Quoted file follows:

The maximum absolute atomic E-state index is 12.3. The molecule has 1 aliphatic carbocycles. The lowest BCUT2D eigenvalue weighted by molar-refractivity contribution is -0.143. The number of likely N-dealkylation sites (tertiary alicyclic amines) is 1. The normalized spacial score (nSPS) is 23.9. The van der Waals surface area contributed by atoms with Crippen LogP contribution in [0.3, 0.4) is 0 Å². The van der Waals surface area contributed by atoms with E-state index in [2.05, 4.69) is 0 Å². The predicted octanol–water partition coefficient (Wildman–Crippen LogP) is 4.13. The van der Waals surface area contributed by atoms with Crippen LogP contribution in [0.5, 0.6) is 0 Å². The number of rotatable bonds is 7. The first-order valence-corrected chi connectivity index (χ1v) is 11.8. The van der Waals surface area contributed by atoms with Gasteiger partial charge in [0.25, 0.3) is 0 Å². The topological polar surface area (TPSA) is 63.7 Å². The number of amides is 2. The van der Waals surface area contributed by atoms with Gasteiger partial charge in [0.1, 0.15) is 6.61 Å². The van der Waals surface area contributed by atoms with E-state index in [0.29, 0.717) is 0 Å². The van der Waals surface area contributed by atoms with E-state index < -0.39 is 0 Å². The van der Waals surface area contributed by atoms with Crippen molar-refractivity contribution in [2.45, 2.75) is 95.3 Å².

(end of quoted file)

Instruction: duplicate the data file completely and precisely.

The maximum absolute atomic E-state index is 12.3. The molecule has 1 aliphatic carbocycles. The lowest BCUT2D eigenvalue weighted by molar-refractivity contribution is -0.143. The number of likely N-dealkylation sites (tertiary alicyclic amines) is 1. The normalized spacial score (nSPS) is 23.9. The van der Waals surface area contributed by atoms with Crippen LogP contribution in [0.3, 0.4) is 0 Å². The van der Waals surface area contributed by atoms with E-state index in [2.05, 4.69) is 0 Å². The predicted octanol–water partition coefficient (Wildman–Crippen LogP) is 4.13. The van der Waals surface area contributed by atoms with Crippen LogP contribution in [0.5, 0.6) is 0 Å². The number of rotatable bonds is 7. The first-order valence-corrected chi connectivity index (χ1v) is 11.8. The van der Waals surface area contributed by atoms with Gasteiger partial charge in [0.25, 0.3) is 0 Å². The topological polar surface area (TPSA) is 63.7 Å². The number of amides is 2. The van der Waals surface area contributed by atoms with Gasteiger partial charge in [0.1, 0.15) is 6.61 Å². The van der Waals surface area contributed by atoms with E-state index in [0.29, 0.717) is 0 Å². The van der Waals surface area contributed by atoms with E-state index < -0.39 is 0 Å². The van der Waals surface area contributed by atoms with Crippen molar-refractivity contribution in [2.45, 2.75) is 95.3 Å².